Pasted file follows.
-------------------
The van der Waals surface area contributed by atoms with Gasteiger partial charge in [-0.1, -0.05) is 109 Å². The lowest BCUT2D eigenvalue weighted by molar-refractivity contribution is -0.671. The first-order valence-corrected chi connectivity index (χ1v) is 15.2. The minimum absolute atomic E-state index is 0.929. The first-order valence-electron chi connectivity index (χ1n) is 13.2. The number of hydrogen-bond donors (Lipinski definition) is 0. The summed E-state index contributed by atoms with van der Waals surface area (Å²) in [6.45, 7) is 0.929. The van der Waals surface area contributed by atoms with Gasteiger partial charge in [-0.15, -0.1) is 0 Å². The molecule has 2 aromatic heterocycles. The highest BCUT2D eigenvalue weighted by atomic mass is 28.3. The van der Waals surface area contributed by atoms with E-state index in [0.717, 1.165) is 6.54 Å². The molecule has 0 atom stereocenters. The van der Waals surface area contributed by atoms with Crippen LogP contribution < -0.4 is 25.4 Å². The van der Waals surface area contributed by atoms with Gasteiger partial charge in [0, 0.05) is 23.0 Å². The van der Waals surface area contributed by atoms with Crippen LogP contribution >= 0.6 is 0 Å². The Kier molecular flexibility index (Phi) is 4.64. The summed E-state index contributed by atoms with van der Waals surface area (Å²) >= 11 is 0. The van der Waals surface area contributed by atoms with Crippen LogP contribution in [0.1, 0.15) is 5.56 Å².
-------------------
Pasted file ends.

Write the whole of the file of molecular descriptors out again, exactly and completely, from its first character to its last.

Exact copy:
The van der Waals surface area contributed by atoms with Gasteiger partial charge in [-0.1, -0.05) is 109 Å². The lowest BCUT2D eigenvalue weighted by molar-refractivity contribution is -0.671. The first-order valence-corrected chi connectivity index (χ1v) is 15.2. The minimum absolute atomic E-state index is 0.929. The first-order valence-electron chi connectivity index (χ1n) is 13.2. The number of hydrogen-bond donors (Lipinski definition) is 0. The summed E-state index contributed by atoms with van der Waals surface area (Å²) in [6.45, 7) is 0.929. The van der Waals surface area contributed by atoms with Gasteiger partial charge in [-0.15, -0.1) is 0 Å². The molecule has 2 aromatic heterocycles. The highest BCUT2D eigenvalue weighted by atomic mass is 28.3. The van der Waals surface area contributed by atoms with E-state index in [0.717, 1.165) is 6.54 Å². The molecule has 0 atom stereocenters. The van der Waals surface area contributed by atoms with Crippen LogP contribution < -0.4 is 25.4 Å². The van der Waals surface area contributed by atoms with Gasteiger partial charge in [0, 0.05) is 23.0 Å². The van der Waals surface area contributed by atoms with Crippen LogP contribution >= 0.6 is 0 Å². The Kier molecular flexibility index (Phi) is 4.64. The summed E-state index contributed by atoms with van der Waals surface area (Å²) >= 11 is 0. The van der Waals surface area contributed by atoms with Crippen LogP contribution in [0.1, 0.15) is 5.56 Å².